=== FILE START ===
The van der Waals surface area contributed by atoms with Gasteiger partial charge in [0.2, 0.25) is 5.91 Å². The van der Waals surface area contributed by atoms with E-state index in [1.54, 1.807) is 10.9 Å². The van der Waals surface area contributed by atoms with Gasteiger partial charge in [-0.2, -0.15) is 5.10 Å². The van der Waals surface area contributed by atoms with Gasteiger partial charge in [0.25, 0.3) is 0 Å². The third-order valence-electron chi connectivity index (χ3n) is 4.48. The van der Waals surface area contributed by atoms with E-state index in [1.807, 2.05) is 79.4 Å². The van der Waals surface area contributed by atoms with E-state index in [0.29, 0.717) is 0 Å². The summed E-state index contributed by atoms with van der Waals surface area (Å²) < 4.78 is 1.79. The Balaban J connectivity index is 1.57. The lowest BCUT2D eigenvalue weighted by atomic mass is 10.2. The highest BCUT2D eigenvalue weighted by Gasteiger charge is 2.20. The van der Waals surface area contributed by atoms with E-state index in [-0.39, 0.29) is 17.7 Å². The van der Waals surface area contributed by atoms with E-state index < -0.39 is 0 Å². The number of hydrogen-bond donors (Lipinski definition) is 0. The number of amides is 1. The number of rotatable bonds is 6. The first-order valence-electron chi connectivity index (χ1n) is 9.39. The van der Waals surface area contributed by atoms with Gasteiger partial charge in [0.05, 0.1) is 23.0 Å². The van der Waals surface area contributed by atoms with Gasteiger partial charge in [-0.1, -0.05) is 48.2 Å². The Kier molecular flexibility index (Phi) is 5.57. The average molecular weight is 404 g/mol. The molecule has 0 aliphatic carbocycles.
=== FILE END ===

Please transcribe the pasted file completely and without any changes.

The van der Waals surface area contributed by atoms with Gasteiger partial charge in [0.2, 0.25) is 5.91 Å². The van der Waals surface area contributed by atoms with E-state index in [1.54, 1.807) is 10.9 Å². The van der Waals surface area contributed by atoms with Gasteiger partial charge in [-0.2, -0.15) is 5.10 Å². The van der Waals surface area contributed by atoms with Gasteiger partial charge in [0.25, 0.3) is 0 Å². The third-order valence-electron chi connectivity index (χ3n) is 4.48. The van der Waals surface area contributed by atoms with E-state index in [1.807, 2.05) is 79.4 Å². The van der Waals surface area contributed by atoms with E-state index in [0.29, 0.717) is 0 Å². The summed E-state index contributed by atoms with van der Waals surface area (Å²) < 4.78 is 1.79. The Balaban J connectivity index is 1.57. The lowest BCUT2D eigenvalue weighted by atomic mass is 10.2. The highest BCUT2D eigenvalue weighted by Gasteiger charge is 2.20. The van der Waals surface area contributed by atoms with E-state index in [-0.39, 0.29) is 17.7 Å². The van der Waals surface area contributed by atoms with E-state index < -0.39 is 0 Å². The number of hydrogen-bond donors (Lipinski definition) is 0. The number of amides is 1. The number of rotatable bonds is 6. The first-order valence-electron chi connectivity index (χ1n) is 9.39. The van der Waals surface area contributed by atoms with Gasteiger partial charge in [0.05, 0.1) is 23.0 Å². The van der Waals surface area contributed by atoms with Gasteiger partial charge in [-0.1, -0.05) is 48.2 Å². The Kier molecular flexibility index (Phi) is 5.57. The average molecular weight is 404 g/mol. The molecule has 0 aliphatic carbocycles.